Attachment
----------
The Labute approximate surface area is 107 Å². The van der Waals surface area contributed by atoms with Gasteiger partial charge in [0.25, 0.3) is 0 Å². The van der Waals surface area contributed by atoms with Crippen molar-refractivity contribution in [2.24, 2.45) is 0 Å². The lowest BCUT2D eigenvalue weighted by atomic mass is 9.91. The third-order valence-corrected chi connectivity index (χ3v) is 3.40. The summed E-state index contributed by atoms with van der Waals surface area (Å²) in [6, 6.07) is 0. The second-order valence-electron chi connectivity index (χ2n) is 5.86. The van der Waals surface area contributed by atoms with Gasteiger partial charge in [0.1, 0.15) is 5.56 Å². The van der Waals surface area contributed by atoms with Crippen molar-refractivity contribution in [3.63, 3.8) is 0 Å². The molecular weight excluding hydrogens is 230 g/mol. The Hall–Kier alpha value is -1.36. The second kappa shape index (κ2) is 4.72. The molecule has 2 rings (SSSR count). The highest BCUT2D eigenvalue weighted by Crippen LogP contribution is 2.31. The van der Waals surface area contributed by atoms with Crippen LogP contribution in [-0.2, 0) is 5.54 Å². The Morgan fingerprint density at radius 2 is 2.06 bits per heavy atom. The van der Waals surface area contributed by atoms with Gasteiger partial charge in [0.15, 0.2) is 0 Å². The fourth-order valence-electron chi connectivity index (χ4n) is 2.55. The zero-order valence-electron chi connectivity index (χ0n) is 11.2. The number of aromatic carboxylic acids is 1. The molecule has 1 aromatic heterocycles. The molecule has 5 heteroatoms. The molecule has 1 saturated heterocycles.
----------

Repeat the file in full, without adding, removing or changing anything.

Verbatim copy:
The Labute approximate surface area is 107 Å². The van der Waals surface area contributed by atoms with Gasteiger partial charge in [0.25, 0.3) is 0 Å². The van der Waals surface area contributed by atoms with Crippen molar-refractivity contribution in [2.24, 2.45) is 0 Å². The lowest BCUT2D eigenvalue weighted by atomic mass is 9.91. The third-order valence-corrected chi connectivity index (χ3v) is 3.40. The summed E-state index contributed by atoms with van der Waals surface area (Å²) in [6, 6.07) is 0. The second-order valence-electron chi connectivity index (χ2n) is 5.86. The van der Waals surface area contributed by atoms with Gasteiger partial charge in [0.1, 0.15) is 5.56 Å². The van der Waals surface area contributed by atoms with Crippen molar-refractivity contribution in [3.63, 3.8) is 0 Å². The molecular weight excluding hydrogens is 230 g/mol. The Hall–Kier alpha value is -1.36. The second kappa shape index (κ2) is 4.72. The molecule has 2 rings (SSSR count). The highest BCUT2D eigenvalue weighted by Crippen LogP contribution is 2.31. The van der Waals surface area contributed by atoms with Crippen LogP contribution in [-0.2, 0) is 5.54 Å². The Morgan fingerprint density at radius 2 is 2.06 bits per heavy atom. The van der Waals surface area contributed by atoms with Gasteiger partial charge in [0.15, 0.2) is 0 Å². The fourth-order valence-electron chi connectivity index (χ4n) is 2.55. The zero-order valence-electron chi connectivity index (χ0n) is 11.2. The number of aromatic carboxylic acids is 1. The molecule has 1 aromatic heterocycles. The molecule has 5 heteroatoms. The molecule has 1 saturated heterocycles.